Global Agreement Targets HFC Emissions

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October 16, 2016

More than 170 countries have agreed to limit the use of hydrofluorocarbons, after down-to-the-wire negotiations concluded at a world summit in Kigali, Rwanda.

The year that the countries agreed that they will begin taking action is 2019. That is the year that the U.S., the world’s second-largest polluter, and the European Union committed to begin. China, the largest polluter on the planet, will start in 2024, along with more than 100 developing countries.

A few countries, notably India and Pakistan a few Middle Eastern countires, won permission to start in 2028, to allow their economies time to grow and plan for the transition away from a high dependence on hydrofluorocarbons (HFCs), a main contributor to the level of greenhouse gases in the atmosphere. Air conditioning is a prime producer of HFCs, which are many, many times more destructive to the world climate than carbondioxide. Also producing large amounts of HFCs are aerosol sprays and refrigerators. Ironically, countries embraced HFCs in the late 20th Century in a switch from chlorofluorocarbons (CFCs) and other ozone-depleting gases.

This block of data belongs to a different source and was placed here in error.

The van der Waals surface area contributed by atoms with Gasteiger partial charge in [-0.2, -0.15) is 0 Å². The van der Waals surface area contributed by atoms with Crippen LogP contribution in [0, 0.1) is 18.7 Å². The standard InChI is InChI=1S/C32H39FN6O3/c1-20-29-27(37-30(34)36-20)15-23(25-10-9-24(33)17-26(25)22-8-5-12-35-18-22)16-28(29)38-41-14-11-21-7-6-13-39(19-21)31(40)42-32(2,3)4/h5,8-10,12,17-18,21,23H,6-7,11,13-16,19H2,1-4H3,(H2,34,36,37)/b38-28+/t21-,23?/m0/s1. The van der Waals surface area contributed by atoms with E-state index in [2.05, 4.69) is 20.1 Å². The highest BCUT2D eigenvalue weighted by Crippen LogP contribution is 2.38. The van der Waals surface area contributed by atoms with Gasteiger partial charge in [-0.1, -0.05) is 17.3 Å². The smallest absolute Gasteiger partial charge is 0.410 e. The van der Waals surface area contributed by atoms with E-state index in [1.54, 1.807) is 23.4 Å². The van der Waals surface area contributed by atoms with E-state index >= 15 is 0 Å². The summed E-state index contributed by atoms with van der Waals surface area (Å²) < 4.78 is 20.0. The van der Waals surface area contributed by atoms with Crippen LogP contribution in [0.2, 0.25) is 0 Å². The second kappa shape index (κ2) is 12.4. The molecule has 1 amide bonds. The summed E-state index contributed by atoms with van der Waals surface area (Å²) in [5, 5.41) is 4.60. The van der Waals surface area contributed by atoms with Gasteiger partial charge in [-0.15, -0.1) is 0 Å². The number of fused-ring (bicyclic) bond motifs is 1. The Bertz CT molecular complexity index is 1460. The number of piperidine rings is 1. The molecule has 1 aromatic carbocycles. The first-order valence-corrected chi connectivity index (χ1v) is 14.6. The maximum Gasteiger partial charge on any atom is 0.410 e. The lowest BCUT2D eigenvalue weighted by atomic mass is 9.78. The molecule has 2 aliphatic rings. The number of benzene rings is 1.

The United Nations Ozone commission will provide support and monitoring in the form of local hubs around the world, following an established pattern that has helped reduce CFC emissions for several years.

Officially, this new agreement is an amendment to the Montreal Protocol, a 1989 agreement aimed at ending the use of CFCs.

The Kagili amendment is the third significant climate agreement in a year’s time. The Paris Agreement, in late 2015, was a pledge by 195 countries to work toward reducing greenhouse gases; it was the first legally binding global climate deal. And in September 2016, countries signed on to the ICAO Agreement, a pledge to put a cap on emissions from international air transport.

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